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According to a U.S. Department of Justice (DOJ) press release on August 20, a telemarketer has been sentenced to 63 months in prison followed by three years of supervised release for his involvement in a $10 million telemarketing scheme that stole money from primarily elderly victims in the U.S. through his call centers in Costa Rica.
“Carlin Woods, 35, of Merrillville, Indiana, was sentenced by U.S. District Judge Max Cogburn Jr. of the Western District of North Carolina,” the DOJ said. “Woods pleaded guilty on May 15, 2017, to one count of conspiracy to commit wire fraud, one count of wire fraud and one count of conspiracy to commit money laundering.”
As part of his plea agreement, Woods admitted to working in a call center where co-conspirators falsely posed as U.S. employees of various government agencies to convince his mostly elderly and vulnerable victims that they had won a substantial “sweepstakes” prize. He and his co-conspirators, then, fraudulently told victims that up-front payments were required for a “refundable insurance fee” before receiving their prize.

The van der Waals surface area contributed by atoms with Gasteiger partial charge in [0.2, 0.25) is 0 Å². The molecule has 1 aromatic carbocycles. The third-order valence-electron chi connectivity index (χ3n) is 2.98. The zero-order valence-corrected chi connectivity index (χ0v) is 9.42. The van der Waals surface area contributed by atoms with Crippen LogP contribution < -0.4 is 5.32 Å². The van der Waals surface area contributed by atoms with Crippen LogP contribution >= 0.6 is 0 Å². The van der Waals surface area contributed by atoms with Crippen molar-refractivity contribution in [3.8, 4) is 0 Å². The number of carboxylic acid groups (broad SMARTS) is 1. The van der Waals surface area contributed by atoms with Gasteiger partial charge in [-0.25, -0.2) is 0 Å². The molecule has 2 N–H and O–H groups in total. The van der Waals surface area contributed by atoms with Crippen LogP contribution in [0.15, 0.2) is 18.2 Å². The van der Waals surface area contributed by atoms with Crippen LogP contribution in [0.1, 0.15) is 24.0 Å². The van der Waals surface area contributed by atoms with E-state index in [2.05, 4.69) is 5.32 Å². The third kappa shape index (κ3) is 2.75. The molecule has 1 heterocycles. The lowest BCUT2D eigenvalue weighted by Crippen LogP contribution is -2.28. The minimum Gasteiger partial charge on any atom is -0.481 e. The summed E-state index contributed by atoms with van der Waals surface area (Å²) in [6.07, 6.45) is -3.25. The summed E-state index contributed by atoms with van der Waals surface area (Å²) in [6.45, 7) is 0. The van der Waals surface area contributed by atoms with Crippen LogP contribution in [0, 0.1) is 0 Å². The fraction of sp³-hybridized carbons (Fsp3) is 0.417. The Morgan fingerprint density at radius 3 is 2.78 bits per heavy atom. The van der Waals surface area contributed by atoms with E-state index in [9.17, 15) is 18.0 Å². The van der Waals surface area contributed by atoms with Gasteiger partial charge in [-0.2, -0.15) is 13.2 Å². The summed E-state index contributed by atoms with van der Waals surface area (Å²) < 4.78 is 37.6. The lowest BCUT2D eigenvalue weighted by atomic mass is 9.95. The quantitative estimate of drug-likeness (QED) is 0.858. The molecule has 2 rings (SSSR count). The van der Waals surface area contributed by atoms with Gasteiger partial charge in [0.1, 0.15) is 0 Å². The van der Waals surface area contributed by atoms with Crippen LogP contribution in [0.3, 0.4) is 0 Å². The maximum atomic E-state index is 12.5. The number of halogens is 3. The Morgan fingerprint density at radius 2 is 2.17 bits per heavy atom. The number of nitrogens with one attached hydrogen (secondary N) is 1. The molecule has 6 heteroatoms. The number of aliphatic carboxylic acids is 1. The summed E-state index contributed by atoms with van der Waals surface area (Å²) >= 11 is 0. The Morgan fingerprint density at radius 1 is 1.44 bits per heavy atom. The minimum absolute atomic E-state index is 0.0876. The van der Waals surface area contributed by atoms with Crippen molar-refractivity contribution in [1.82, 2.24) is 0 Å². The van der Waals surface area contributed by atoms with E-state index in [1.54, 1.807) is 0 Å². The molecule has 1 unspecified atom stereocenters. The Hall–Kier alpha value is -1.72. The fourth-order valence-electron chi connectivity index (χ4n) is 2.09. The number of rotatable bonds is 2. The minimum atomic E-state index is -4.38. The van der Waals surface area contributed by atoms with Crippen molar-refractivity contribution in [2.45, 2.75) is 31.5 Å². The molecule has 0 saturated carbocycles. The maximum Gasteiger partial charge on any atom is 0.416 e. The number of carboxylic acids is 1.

According to the DOJ, they used various applications, such as “Voice over Internet Protocol (VoIP) technology” to obfuscate their locations and make it appear they were calling from a Washington, D.C. area code.
Acting as an authority figure or masquerading as a loved one, such as a grandchild, is a common tactic many fraudsters targeting the elderly use to gain trust in such cases. In the former instance, an official sounding department is enough; in the latter instance, fraudsters often say they’re the elderly person’s grandchild and then play a game of ‘guess who’ with the elderly person until they can take on the identity of one of the elderly’s actual relatives.
To receive payments, Woods utilized a system whereby victims would send money to Costa Rica or “through people in the United States who collected money from victims and forwarded the payment to Woods and others in Costa Rica, he admitted.”
When he was sentenced, it was determined that Woods and his co-conspirators stole more than $1.5 million from victims as a part of a larger network.
According to the DOJ, since President Trump signed the bipartisan Elder Abuse Prevention and Prosecution Act (EAPPA) into law, the DOJ has been able to participate in hundreds of additional criminal and civil cases that “targeted or disproportionately affected seniors.”
The DOJ says that this law enabled the DOJ to undergo the “largest elder fraud enforcement action in American history” in March alone, wherein more than 260 defendants were charged with some form of elder exploitation in a nationwide elder fraud sweep.